2014
DOI: 10.1590/0001-3765201420130153 View full text |Buy / Rent full text
|
|

Abstract: The reproductive ecology of Ameivula ocellifera was studied from September 2009 to August 2010 in a coastal area of the state of Ceará, Brazil. Females reproduced continuously throughout the year, with a peak at the end of the rainy season. Even though there was a predominance of pre-reproductive individuals in the sample, gonadal activity of males peaked synchronously to female reproduction. Mean clutch size was 1.98 ± 0.56 and positively associated with female body size, while mean egg volume was 510.54 ± 84… Show more

Help me understand this report

Search citation statements

Order By: Relevance
Select...
1
1
1
0
3
0

Year Published

2017
2017
2020
2020

Publication Types

Select...
2

Relationship

0
2

Authors

Journals

0
3
0
Order By: Relevance
“…Its reproductive cycle is expressed within seasonal constraints, females are of moderately large reproductive size of 77-111 mm SVL, they produce a relatively large mean clutch of 6.5 ± 1.8 eggs which is correlated with SVL. Compared with a whiptail species of another teiid genus in a coastal area of the state of Ceará, Brazil, namely Ameivula ocellifera (Spix, 1825) (Harvey et al 2012), Zanchi-Silva et al (2014 found that adult females produce multiple clutches extending throughout the year, but peaking at the end of the rainy season, has a mean clutch size of only 1.98 ± 0.56 eggs that is positively associated with female body size. However, Sales and Ferire (2016) reported no correlation between clutch size and SVL in A. ocellifera, a difference that requires clarification as to whether it represents accidents of sampling, geographic variation, or a taxonomic causation.…”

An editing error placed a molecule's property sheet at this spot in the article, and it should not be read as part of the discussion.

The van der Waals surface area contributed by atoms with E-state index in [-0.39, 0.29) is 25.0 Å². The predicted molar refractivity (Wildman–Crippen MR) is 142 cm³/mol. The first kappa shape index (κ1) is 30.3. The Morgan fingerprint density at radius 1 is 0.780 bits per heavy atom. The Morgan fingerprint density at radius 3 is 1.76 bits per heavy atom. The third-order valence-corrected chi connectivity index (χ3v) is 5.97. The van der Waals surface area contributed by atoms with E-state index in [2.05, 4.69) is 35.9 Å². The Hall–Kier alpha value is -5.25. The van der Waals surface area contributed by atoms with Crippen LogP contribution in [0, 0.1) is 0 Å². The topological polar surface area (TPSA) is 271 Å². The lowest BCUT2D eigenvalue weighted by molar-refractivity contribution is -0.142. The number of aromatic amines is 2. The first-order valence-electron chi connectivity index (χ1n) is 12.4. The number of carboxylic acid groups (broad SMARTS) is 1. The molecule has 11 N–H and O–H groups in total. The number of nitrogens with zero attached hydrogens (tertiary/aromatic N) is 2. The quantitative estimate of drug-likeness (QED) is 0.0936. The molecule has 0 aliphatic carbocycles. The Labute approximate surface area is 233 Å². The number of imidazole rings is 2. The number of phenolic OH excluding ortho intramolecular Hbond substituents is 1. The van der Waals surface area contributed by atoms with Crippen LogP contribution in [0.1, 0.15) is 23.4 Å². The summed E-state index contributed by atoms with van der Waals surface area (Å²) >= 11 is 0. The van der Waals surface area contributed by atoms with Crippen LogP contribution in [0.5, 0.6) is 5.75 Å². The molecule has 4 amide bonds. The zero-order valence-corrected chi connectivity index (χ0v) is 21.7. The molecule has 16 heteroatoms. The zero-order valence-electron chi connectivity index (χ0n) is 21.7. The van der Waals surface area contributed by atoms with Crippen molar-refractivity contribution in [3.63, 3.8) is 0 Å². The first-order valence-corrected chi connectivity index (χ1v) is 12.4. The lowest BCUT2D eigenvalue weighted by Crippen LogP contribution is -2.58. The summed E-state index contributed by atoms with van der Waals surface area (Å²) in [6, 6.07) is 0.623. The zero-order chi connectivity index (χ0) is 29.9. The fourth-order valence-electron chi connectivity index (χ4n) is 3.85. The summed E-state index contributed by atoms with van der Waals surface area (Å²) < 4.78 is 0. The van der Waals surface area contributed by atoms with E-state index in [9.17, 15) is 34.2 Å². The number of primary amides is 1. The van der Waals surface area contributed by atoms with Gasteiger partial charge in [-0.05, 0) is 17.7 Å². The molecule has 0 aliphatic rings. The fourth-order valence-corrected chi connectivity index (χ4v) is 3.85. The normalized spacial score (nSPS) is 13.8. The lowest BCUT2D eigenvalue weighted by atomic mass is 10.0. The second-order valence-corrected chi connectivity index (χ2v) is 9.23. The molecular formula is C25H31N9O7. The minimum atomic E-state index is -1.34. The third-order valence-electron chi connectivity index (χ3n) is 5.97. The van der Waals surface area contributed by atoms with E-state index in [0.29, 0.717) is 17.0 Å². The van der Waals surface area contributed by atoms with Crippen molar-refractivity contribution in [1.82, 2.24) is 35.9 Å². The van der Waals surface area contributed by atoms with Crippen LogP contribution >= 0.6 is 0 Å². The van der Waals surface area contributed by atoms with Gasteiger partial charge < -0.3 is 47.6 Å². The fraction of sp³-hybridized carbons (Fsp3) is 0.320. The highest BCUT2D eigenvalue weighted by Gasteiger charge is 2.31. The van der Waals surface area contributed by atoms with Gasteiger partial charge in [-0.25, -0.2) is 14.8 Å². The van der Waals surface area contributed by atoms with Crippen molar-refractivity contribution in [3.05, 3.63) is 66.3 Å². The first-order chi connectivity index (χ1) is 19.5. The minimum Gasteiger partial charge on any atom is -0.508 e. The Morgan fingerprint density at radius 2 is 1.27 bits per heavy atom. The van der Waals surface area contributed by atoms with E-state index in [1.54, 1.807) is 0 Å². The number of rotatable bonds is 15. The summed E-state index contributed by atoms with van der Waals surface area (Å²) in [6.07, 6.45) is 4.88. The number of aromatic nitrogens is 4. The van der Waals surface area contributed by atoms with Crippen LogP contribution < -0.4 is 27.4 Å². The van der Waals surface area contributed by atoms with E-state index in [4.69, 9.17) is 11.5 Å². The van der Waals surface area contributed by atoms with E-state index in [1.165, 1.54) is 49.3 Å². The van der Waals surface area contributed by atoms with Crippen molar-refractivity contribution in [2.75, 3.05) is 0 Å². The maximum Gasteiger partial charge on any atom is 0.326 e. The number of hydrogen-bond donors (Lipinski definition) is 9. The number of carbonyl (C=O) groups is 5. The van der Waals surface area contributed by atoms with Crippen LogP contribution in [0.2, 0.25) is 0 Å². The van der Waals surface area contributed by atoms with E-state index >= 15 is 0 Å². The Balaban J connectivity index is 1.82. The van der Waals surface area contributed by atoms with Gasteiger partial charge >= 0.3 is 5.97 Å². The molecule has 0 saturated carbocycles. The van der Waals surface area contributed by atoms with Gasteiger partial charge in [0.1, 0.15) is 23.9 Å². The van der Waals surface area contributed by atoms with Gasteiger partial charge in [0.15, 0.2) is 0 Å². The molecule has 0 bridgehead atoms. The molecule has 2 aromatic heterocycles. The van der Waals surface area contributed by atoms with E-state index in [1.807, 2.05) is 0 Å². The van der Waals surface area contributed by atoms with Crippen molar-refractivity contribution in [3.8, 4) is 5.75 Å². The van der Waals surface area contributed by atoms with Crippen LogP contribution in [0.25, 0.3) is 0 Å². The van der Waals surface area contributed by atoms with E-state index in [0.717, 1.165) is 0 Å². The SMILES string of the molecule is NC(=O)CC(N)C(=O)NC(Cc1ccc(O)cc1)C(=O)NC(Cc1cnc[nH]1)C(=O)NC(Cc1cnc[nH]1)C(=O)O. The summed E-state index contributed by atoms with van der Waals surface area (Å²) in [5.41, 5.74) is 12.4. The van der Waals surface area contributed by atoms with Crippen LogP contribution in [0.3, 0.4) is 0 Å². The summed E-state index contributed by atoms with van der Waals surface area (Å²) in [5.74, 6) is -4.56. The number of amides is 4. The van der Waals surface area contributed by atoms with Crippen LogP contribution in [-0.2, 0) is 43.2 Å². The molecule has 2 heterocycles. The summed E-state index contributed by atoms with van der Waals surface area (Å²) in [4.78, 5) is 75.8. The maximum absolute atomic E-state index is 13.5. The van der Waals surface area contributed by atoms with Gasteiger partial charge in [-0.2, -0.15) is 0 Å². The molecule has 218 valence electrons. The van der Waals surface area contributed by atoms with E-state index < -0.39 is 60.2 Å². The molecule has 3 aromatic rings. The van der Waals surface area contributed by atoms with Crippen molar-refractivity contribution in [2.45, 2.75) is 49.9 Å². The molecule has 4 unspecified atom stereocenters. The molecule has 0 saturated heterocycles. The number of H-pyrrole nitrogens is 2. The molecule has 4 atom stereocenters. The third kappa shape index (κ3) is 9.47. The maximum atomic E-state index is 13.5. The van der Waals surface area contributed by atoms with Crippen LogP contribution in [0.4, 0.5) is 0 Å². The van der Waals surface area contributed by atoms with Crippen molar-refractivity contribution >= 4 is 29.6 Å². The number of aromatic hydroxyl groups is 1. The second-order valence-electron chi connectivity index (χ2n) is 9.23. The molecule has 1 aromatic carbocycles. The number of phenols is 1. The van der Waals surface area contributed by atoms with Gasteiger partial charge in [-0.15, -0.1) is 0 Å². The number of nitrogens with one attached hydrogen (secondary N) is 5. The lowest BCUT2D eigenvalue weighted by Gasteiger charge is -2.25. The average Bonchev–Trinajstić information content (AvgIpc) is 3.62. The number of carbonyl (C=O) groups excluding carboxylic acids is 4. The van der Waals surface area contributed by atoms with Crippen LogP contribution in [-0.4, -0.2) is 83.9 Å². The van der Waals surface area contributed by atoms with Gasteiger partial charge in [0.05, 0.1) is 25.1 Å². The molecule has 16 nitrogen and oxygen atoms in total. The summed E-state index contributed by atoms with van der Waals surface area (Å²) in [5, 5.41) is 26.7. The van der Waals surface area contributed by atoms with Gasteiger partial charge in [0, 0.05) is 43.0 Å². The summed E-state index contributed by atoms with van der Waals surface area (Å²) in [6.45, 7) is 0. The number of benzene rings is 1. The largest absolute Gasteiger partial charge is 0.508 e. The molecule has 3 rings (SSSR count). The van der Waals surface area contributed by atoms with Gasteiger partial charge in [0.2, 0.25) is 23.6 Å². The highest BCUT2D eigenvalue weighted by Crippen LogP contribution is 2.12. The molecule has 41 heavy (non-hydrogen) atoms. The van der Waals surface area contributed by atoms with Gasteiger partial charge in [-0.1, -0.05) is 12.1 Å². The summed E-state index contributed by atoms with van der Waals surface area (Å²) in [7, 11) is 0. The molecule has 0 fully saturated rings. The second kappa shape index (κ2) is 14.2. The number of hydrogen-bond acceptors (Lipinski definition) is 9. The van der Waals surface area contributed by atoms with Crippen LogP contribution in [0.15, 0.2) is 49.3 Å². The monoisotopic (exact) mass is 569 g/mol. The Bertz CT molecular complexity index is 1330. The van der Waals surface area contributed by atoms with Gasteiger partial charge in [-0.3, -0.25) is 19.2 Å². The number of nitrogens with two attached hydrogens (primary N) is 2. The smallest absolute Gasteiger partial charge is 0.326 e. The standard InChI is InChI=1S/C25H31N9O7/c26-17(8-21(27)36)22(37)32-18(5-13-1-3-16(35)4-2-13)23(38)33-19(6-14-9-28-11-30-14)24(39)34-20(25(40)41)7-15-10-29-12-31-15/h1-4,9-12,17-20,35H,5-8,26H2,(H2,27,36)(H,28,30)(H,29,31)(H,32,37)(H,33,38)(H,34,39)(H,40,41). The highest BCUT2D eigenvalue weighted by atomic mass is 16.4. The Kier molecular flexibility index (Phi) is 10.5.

Section: Discussionmentioning
“…Gonads (ovaries and testis) and oviducts were dissected out and fixed in 10% buffered formalin. Size at sexual maturity was estimated as the size of the smallest female with oviductal eggs and the size of the smallest male with enlarged testes and hypertrophied epididymides (Manríquez‐Morán et al., ; Mesquita et al., ; Zanchi‐Silva et al., ).…”
Section: Methodsmentioning
“…In this species, matting and egg‐laying or offspring birth often occur from spring to summer (Fitch, ; Méndez‐de la Cruz, Villagrán‐Santa Cruz, Hernández‐Gallegos, Manríquez‐Morán, & Rodríguez‐Romero, ), although exist some species that mate in autumn (Guillette & Méndez‐de la Cruz, ). On the other hand, continuous reproductive patterns are common in tropical species of genera as Agama , Anolis , Ameiva , Ameivula , Aspidoscelis , Bachia , Cnemidophorus and Sceloporus (Chikwendu & Adeleke, ; García‐Collazo, Altamirano‐Álvarez, & Gómez‐Soto, ; Licht & Gorman, ; Ramos‐Pallares, Anaya‐Rojas, Serrano‐Cardozo, & Ramírez‐Pinilla, ; Soma & Brooks, ; Vitt & Breitenbach, ; Zanchi‐Silva, Borges‐Nojosa, & Galdino, ) that inhabit environments less variable. This kind of reproductive patterns can be divided into those that show similar levels of activity during the year and those with variable levels of reproductive activity (Licht, ).…”
Section: Introductionmentioning